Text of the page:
Uganda conducts first high level dialogue since Addis Ababa on financing sustainable developmentAug 10, 2015
On 20 July, 2015, Uganda was the first country to locally discuss Financing for Development and the Addis Ababa Action Agenda, which was adopted on 16 July at the 3rd International Conference on Financing for Development. The Declaration is seen as an historical agreement, designed to mark a turning point in international cooperation by revitalizing the global partnership.
Implications of the Action Agenda for implementation of the 17 Sustainable Development Goals (SDGs) in Uganda were discussed with High-Level support from Ugandan President of the UN General Assembly, the Executive Secretary of the UN Economic Commission for Africa (UNECA), the Minister of Finance, Planning and Economic Development, the Minister of Foreign Affairs, the UN Resident Coordinator, the Director of the National NGO Forum, the Uganda Revenue Authority, Bank of Uganda, Kingston Enterprise, Pepsi, CEDA International and Tullow Oil.
During her statement, UN Resident Coordinator Ahunna Eziakonwa-Onochie asked people in Uganda to focus on resources readily available and which can become catalysts to spur economic growth. To effectively finance sustainable development in Uganda, illicit financial flows, teacher absenteeism in the education sector, persistence of gender inequality and lack of sufficient formal employment for Uganda’s youth need to be put at the center of the discussion.
Dr. Carlos Lopes, the Executive Secretary of UNECA spoke in his intervention about the need to focus Official Development Assistance (ODA) on seven top priorities: enabling development, tax administration and customs, development of credit insurance schemes, intellectual property, reform of the education sector, debt management systems and transnational infrastructure management.
The President of the UN General Assembly Hon. Sam Kutesa, noted that the SDGs can provide a lucrative investment opportunity for the private sector. He pointed out that in order to realize Uganda’s development objectives, domestic resource mobilization from traditional and non-traditional sources needs to increase significantly.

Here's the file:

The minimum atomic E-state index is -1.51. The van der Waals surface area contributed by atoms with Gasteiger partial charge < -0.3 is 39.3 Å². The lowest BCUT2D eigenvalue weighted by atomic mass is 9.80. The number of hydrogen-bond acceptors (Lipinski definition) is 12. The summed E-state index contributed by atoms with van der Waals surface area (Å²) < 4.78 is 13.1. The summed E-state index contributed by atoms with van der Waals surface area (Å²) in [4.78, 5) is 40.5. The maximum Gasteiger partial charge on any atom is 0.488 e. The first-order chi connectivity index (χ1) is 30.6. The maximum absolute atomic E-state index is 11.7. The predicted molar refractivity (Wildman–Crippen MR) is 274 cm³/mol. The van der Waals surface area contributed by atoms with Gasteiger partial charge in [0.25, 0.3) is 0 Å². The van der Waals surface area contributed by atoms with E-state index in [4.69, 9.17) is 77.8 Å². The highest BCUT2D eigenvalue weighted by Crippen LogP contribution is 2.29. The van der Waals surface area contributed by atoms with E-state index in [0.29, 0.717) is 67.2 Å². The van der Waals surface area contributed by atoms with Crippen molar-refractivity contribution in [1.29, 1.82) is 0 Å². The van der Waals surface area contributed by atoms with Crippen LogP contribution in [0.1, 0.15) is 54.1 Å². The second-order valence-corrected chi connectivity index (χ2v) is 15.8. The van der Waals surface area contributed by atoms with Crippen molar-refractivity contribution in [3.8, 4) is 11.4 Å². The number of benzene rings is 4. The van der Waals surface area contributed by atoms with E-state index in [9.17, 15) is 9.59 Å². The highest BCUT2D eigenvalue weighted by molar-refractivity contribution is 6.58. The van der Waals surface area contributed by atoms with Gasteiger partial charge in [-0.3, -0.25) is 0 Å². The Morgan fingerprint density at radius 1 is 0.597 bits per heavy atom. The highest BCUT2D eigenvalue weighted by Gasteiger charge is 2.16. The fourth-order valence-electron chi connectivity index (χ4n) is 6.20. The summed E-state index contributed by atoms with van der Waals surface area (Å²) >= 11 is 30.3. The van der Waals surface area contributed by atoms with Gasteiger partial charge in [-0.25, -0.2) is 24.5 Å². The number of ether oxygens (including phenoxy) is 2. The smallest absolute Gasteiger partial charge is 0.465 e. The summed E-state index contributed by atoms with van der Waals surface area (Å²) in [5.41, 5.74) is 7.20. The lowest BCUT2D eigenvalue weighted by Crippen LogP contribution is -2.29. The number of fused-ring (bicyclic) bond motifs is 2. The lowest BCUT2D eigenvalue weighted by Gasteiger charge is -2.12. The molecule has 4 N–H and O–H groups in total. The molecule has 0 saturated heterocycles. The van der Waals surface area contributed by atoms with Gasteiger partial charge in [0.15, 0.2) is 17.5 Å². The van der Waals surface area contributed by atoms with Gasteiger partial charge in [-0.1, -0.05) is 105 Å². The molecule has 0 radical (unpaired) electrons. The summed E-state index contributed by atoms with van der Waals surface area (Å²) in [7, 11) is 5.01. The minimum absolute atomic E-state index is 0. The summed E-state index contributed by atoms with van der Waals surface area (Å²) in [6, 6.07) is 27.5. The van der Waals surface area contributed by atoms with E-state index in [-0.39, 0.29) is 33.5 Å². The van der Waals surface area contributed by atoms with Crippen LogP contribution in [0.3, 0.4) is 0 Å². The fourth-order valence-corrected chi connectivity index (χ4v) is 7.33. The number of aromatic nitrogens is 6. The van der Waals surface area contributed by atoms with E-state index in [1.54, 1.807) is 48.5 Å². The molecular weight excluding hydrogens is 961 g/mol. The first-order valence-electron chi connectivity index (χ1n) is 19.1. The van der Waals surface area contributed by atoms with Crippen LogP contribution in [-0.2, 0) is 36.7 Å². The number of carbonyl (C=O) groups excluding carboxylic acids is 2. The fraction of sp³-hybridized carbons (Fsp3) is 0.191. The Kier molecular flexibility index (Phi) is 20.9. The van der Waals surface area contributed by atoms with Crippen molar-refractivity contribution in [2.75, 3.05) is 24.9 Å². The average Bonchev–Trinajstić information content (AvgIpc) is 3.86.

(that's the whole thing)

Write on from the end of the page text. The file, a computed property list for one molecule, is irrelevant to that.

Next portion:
For the discussion on the potential role of Uganda’s private sector in the country’s sustainable development process, the dialogue had support from leading business persons. of Kingston Enterprise, Jimmy Mugerwa, Managing Director of Tullow Oil and Rehmah Kasule, Director of CEDA International. The panelists stressed the importance of affordable financing, training and mentorship for young entrepreneurs, simplified tax collection mechanisms, political stability and a friendly investment climate.
In line with the principle of the new agenda to be as inclusive and participatory as possible, the Dialogue was open to students, Civil Society Organizations, entrepreneurs, Development Partners, UN staff, Government and diplomats, adding up to more than 400 participants. Through U-report, over 22’000 people in Uganda shared their take on the future of financing Uganda’s development and more than 400’000 people were engaged through the #Post2015Ug Twitter campaign.
One of the biggest challenges U-reporters reported towards succeeding, is access to services. Despite universal education, there are hidden costs that those from poorer families cannot afford. While half (55%) of the respondents believe that their chances at success in life are not equal, there is increasing optimism. Young people seem to believe that the presence of peace and improved access to education and health services are creating opportunities that did not exist for previous generations.
As an example, a young woman from Buikwe told us: “Gone are the days when youth used to look at their parents, government and foreign aid to provide for their needs. Nowadays youth have learnt that they have a million chances to make themselves prosper. And this has very little to do with other people but themselves”.